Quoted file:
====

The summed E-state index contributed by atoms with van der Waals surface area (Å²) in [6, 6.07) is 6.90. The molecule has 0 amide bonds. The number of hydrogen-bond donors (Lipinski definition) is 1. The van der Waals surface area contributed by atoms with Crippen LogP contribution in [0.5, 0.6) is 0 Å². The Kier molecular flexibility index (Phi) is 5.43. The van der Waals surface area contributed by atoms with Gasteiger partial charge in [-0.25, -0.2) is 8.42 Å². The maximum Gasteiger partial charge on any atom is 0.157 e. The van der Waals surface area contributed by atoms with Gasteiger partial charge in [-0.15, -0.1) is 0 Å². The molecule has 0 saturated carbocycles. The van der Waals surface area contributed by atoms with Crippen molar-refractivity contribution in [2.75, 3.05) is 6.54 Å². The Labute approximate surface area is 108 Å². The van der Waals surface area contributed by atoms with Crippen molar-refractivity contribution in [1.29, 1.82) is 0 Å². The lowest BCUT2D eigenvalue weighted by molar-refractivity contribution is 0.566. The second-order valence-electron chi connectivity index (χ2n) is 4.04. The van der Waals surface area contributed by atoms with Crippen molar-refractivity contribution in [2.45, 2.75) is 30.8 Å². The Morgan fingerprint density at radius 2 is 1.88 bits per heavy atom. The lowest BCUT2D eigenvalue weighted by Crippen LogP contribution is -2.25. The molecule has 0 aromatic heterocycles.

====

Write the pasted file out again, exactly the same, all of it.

The summed E-state index contributed by atoms with van der Waals surface area (Å²) in [6, 6.07) is 6.90. The molecule has 0 amide bonds. The number of hydrogen-bond donors (Lipinski definition) is 1. The van der Waals surface area contributed by atoms with Crippen LogP contribution in [0.5, 0.6) is 0 Å². The Kier molecular flexibility index (Phi) is 5.43. The van der Waals surface area contributed by atoms with Gasteiger partial charge in [-0.25, -0.2) is 8.42 Å². The maximum Gasteiger partial charge on any atom is 0.157 e. The van der Waals surface area contributed by atoms with Gasteiger partial charge in [-0.15, -0.1) is 0 Å². The molecule has 0 saturated carbocycles. The van der Waals surface area contributed by atoms with Crippen molar-refractivity contribution in [2.75, 3.05) is 6.54 Å². The Labute approximate surface area is 108 Å². The van der Waals surface area contributed by atoms with Crippen molar-refractivity contribution in [1.29, 1.82) is 0 Å². The lowest BCUT2D eigenvalue weighted by molar-refractivity contribution is 0.566. The second-order valence-electron chi connectivity index (χ2n) is 4.04. The van der Waals surface area contributed by atoms with Crippen molar-refractivity contribution in [2.45, 2.75) is 30.8 Å². The Morgan fingerprint density at radius 2 is 1.88 bits per heavy atom. The lowest BCUT2D eigenvalue weighted by Crippen LogP contribution is -2.25. The molecule has 0 aromatic heterocycles.